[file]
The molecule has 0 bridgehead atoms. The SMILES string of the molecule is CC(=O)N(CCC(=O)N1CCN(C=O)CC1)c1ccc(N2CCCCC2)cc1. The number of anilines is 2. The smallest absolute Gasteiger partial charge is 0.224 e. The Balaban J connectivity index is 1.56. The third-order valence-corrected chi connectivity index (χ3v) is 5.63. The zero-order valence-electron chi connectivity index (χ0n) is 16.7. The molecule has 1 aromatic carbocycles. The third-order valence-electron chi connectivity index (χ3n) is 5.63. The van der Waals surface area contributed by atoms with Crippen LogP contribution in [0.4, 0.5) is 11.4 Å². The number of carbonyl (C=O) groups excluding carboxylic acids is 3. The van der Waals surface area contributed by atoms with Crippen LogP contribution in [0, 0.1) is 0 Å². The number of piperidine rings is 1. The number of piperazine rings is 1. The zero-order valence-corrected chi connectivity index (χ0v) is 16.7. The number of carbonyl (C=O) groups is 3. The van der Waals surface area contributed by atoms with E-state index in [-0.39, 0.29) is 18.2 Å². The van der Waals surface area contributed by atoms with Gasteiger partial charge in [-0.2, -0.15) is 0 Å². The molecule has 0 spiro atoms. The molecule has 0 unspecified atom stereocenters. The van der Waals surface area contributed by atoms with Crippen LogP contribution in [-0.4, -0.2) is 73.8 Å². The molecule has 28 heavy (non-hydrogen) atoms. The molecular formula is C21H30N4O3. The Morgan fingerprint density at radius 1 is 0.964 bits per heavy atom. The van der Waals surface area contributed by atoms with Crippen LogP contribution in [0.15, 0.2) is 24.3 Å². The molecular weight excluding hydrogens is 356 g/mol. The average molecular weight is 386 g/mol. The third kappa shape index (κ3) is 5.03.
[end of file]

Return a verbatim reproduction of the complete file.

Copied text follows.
The molecule has 0 bridgehead atoms. The SMILES string of the molecule is CC(=O)N(CCC(=O)N1CCN(C=O)CC1)c1ccc(N2CCCCC2)cc1. The number of anilines is 2. The smallest absolute Gasteiger partial charge is 0.224 e. The Balaban J connectivity index is 1.56. The third-order valence-corrected chi connectivity index (χ3v) is 5.63. The zero-order valence-electron chi connectivity index (χ0n) is 16.7. The molecule has 1 aromatic carbocycles. The third-order valence-electron chi connectivity index (χ3n) is 5.63. The van der Waals surface area contributed by atoms with Crippen LogP contribution in [0.4, 0.5) is 11.4 Å². The number of carbonyl (C=O) groups excluding carboxylic acids is 3. The van der Waals surface area contributed by atoms with Crippen LogP contribution in [0, 0.1) is 0 Å². The number of piperidine rings is 1. The number of piperazine rings is 1. The zero-order valence-corrected chi connectivity index (χ0v) is 16.7. The number of carbonyl (C=O) groups is 3. The van der Waals surface area contributed by atoms with E-state index in [-0.39, 0.29) is 18.2 Å². The van der Waals surface area contributed by atoms with Gasteiger partial charge in [-0.2, -0.15) is 0 Å². The molecule has 0 spiro atoms. The molecule has 0 unspecified atom stereocenters. The van der Waals surface area contributed by atoms with Crippen LogP contribution in [-0.4, -0.2) is 73.8 Å². The molecule has 28 heavy (non-hydrogen) atoms. The molecular formula is C21H30N4O3. The Morgan fingerprint density at radius 1 is 0.964 bits per heavy atom. The van der Waals surface area contributed by atoms with Crippen LogP contribution in [0.15, 0.2) is 24.3 Å². The molecular weight excluding hydrogens is 356 g/mol. The average molecular weight is 386 g/mol. The third kappa shape index (κ3) is 5.03.